Once you pass the NCLEX, you can apply for RN licensure in the state you practice. Once you obtain state licensure, you may work as an RN.

4. Recommend you gain experience:

This is not required. However, I do recommend you gain nursing experience before applying for graduate school, specifically as an orthopedic nurse. The experience gained will build on the knowledge you learned in school and increase your confidence in delivering care to the orthopedic patient. It may also expose you to other job opportunities in nursing and specialties for the NP that may be of interest.

5. Apply to NP school(s):

Research schools you would like to attend for graduate school and apply. Be sure to know what their prerequisites are to ensure you have completed them before applying.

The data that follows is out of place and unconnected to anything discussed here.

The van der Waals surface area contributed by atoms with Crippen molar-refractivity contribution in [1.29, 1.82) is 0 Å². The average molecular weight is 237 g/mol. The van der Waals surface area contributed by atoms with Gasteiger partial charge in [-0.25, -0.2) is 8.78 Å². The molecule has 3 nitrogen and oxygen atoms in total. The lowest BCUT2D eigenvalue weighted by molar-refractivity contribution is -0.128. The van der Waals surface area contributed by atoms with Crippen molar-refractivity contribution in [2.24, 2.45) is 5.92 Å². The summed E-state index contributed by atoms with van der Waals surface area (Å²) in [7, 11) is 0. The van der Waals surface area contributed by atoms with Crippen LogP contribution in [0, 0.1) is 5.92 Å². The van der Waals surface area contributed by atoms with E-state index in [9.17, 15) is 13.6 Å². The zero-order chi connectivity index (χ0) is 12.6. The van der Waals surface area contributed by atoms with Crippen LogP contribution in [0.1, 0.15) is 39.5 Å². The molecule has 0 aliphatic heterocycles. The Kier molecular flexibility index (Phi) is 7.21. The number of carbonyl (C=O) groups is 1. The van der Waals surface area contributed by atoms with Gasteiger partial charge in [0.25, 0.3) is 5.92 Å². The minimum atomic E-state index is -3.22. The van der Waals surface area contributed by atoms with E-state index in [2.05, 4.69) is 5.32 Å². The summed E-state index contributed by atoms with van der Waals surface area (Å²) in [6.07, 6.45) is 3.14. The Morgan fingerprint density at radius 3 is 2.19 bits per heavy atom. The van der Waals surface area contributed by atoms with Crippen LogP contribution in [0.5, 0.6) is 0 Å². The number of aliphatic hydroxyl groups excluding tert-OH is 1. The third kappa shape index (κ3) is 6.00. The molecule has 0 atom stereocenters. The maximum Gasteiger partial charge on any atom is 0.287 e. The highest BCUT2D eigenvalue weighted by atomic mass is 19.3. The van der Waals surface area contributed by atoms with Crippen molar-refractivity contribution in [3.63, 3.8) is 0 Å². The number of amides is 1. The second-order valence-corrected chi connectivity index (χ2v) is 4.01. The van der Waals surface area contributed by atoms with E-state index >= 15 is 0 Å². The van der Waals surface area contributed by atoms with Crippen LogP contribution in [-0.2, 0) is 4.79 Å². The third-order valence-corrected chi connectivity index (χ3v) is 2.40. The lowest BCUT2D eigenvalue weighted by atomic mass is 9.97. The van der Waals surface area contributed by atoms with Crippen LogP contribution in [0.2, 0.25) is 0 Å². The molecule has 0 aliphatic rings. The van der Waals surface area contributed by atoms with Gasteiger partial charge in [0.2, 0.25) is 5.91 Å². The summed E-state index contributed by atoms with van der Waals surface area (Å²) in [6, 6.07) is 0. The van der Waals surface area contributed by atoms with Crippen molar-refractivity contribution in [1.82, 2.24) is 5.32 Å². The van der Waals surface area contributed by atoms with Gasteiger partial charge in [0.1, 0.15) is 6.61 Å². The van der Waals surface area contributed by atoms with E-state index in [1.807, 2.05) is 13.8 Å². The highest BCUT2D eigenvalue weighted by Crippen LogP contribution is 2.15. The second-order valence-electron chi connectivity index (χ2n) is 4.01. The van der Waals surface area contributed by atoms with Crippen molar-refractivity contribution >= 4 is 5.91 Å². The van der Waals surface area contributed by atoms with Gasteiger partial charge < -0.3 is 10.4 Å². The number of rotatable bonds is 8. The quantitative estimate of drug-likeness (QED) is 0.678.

6. Graduate from NP school.

You must graduate from an accredited NP school before you can apply for your board certification exam and state licensure.

7. Pass board certification exam and apply for state licensure:

After you graduate from NP school, you must sit for the board certification exam specific to the degree received in NP school. After you pass the board certification exam, you can apply for licensure in the state you practice.

8. Apply for orthopedic nurse practitioner jobs:

Find orthopedic nurse practitioner jobs that are of interest to you and apply. During this step, also brush up on your interviewing skills, and the interview process for an orthopedic NP position may be different than other jobs you interviewed for in the past. This step can occur before passing your board certification exam and attaining an NP license, but you cannot start your new job until these two steps are done.